Authors: Ian Pindar
My awful seventies
name, you sd
(mine too) but
From alle wimmen my love is lent,
And light on Alisoun
Levedy, al for thine sake
Armed with certain relics, I began to assemble an emporium where nothing in it would be for sale – a shop that would never open.
The author gratefully acknowledges the following publications in which poems in
first appeared, sometimes in slightly different form:
The London Magazine, Magma, New Poetries III
Oxford Poetry, PN Review, Poetry Review, Stand
Times Literary Supplement
. Thanks are also due to Michael Schmidt, Judith Willson and all at Carcanet for their support. Invaluable advice was offered by John Crowfoot regarding ‘Birds’, and Dana Pšenicová at the Czech Embassy in London helped me with ‘Mrs Beltinska in the Bath’, which won second prize in the 2009 National Poetry Competition and was shortlisted for the 2010 Forward Prize (Best Single Poem).
The Poet Reclining
Suggestions for Further Reading
Man and Woman in Front of a Pile of Excrement
Everybody’s Talking about Antonin Artaud
Naked on a bed, the sex in shadow,
not caring if man or woman.Â
Something of the caged beast, captive, fallow,
odour of unclean linen.Â
Darkness beyond everything.
Nothing visible exceptÂ
limbs turning, seeking rest,
arms and legs bending, unbendingÂ
like a puppet examining its joints.
The head moving from side to sideÂ
as if struck by invisible fists
from different angles, from inside.Â
Pavel in profile
his eye at the spyhole
watches Mrs Beltinska in the bath.
Steam from the spyhole
rises and unravels in the dark
cold apartment at his back,
where a TV with the sound down
shows the River Vltava
bursting its banks.
And as Prague’s metro floods
and the Malá Strana floods
and the Waldstein Palace floods
and the National Theatre floods
and the Kampa Modern Art Museum floods,
Mrs Beltinska sinks her treasures in the suds.
The first Czech bible (1488) is drowned
in sewage water, but the warm orange glow
from Mrs Beltinska’s bathroom
coming through the spyhole
gives an odd kind of halo
to Pavel’s head seen from behind.
Youth and beauty have left me
a full packet of cigarettes
and this balcony. Time redecorates
my home as a reliquary.
The camera loved me once,
as everyone loves a young woman
of spirit who toys with men
and uses her natural elegance
to get what she wants. Siren
or ingénue, whatever they asked of me
I exuded ‘a carefree, naive sexuality’,
the critics said. Dominique, is that Dorian
at the door? My official biographer
promised to swing by after church
with more questions. He isn’t much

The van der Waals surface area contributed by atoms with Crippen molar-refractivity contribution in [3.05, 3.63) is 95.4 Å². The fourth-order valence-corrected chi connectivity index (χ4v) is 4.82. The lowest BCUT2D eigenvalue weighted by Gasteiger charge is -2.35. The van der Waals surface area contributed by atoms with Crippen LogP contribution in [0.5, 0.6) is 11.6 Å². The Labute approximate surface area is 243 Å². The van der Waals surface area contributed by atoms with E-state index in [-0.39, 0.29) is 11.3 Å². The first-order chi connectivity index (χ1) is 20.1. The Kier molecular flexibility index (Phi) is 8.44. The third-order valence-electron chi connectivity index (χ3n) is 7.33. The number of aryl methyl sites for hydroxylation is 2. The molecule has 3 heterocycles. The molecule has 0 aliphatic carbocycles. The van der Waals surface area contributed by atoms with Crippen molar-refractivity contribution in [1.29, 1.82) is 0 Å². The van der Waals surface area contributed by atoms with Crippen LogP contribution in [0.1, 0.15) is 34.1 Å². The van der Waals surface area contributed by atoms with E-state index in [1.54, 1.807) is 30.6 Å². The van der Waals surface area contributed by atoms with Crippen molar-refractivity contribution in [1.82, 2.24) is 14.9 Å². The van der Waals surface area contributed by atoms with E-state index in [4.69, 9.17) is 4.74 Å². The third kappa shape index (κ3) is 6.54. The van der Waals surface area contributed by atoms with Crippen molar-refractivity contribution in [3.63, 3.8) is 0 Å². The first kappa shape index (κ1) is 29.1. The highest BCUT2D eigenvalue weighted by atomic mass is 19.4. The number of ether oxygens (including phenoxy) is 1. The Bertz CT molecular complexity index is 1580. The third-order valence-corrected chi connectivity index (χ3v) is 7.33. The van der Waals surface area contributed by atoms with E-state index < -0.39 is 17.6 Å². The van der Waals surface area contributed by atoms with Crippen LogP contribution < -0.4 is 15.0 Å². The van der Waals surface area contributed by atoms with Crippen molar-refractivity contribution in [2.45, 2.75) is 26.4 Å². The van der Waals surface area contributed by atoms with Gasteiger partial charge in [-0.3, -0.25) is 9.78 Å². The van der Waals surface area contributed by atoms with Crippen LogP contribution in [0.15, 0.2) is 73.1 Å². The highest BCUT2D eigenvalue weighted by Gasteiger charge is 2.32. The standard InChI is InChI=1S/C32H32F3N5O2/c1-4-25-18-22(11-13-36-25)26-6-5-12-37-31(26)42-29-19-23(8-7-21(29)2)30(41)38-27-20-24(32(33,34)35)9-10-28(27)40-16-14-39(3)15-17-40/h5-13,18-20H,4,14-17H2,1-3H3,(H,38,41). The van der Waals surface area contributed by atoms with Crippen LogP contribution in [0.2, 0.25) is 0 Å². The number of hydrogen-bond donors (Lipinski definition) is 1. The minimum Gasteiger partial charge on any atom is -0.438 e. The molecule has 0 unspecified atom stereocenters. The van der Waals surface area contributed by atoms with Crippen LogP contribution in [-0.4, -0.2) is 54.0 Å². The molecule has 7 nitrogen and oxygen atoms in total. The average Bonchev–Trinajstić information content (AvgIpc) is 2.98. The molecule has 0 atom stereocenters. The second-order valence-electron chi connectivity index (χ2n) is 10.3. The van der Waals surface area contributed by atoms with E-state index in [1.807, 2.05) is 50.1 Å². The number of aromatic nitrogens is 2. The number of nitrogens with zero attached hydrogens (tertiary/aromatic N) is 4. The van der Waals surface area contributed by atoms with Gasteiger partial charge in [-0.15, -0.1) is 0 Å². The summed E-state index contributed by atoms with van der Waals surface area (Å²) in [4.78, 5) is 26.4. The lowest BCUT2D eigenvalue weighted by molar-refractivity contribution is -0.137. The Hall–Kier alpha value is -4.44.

to look at, but he’s my last admirer.
There are monsters on the prowl whose form changes with the history of knowledge.
Scepticism is insincere
If not maintained in daily life,
Professor Aromax concludes
While murdering his second wife.
Ideas, we are told by James,
Are true if they are profitable.
Professor Bidex keeps a shrunken
Head upon her coffee table.
Professor MacIntyre expounds
At length upon his idées fixes,
But hastily departs if any
Student wears a crucifix.
Professor Pyke is much the same
And has no tolerance for God.
His last dispute resulted in
A bloody carcass in the quad.
The students of Professor Stead
Know better than to mock his stammer.
The last to do so had his head
Caved in by someone with a hammer.
Professor Mallard has a coat
Of thick and matted body hair,
But only when the moon is full,
At other times it isn’t there.
Professor Gant, a revenant,
Who rarely ever takes the stairs,
Prefers to glide from room to room,
Catching students unawares.
And still the ghost of Francis Bacon
Haunts the winding stair below,
Doomed for a certain term to stuff
A chicken carcass full of snow.
In a nearby exhibition hall
Mr Ponsonby-Smythe demonstrates his new machine
for winning back the Empire – there is blood
all over his doeskin pantaloons.
In a pagoda surrounded by bamboo
Miss Grace Laluah serves coconut milk,
bananas with honey and tropical fruits …
But who is that girl in the wicker chair,
her arm amputated at the elbow?
Her copper hair and small breasts delight me:
the standard lamp, the single bed, the curtained window.
Her skin smells of pepper.
In the doghouse.
I am a dog and I don’t even like dogs
(I’m a dog and I don’t even like them).
Skulking through the streets like a dog.
Licking old wounds like a dog.
Have you forgotten
None of this was made for your
(So tired, so tired.
Work tomorrow …)
First there was sleep, then waking
then making do, then sleep.
And when night falls
and the will fails,
when the will fails
and night falls,
all the poisons within me,
all the poisons in which I am mired
accumulate in the marrow.
They will be smiling as they did of old,
keeping tradition in the blood
and blood in the soil.
Men of action, irrational,
suspicious of intellect: all dissent
is betrayal and betrayal death.
Fear difference: the enemy
within. If you are weak
you will die, as Nature intended.
And the people perish,
reeling, staggering towards
a ring of light on the horizon.
I drove a car to Chambourcy
And left it there, without a thought.
It hurt the owner of that car
To think of it.
The kindly Camboriciens
Prayed for its soul at St Clothilde.
The car was bound to play them false
It was a wicked, wilful car.
Its classic parts, so very rare,
Were polished there with tender care.
Its engine all of burnished gold
It did not care for man or God.
Time was when the poet lay in a green field.
O I once met a poet reclining
For a pillow he had but a coat
And I saw his green halo a-shining
Green halo, green halo, he wrote.
Alone at last in the country
With a pig and a horse in a field
With pine trees and woods all around me
My heart at last shall be healed.
Now I have no farmer’s wisdom
And grow here nary a bean
But the woodland makes me welcome
And the grass my halo green.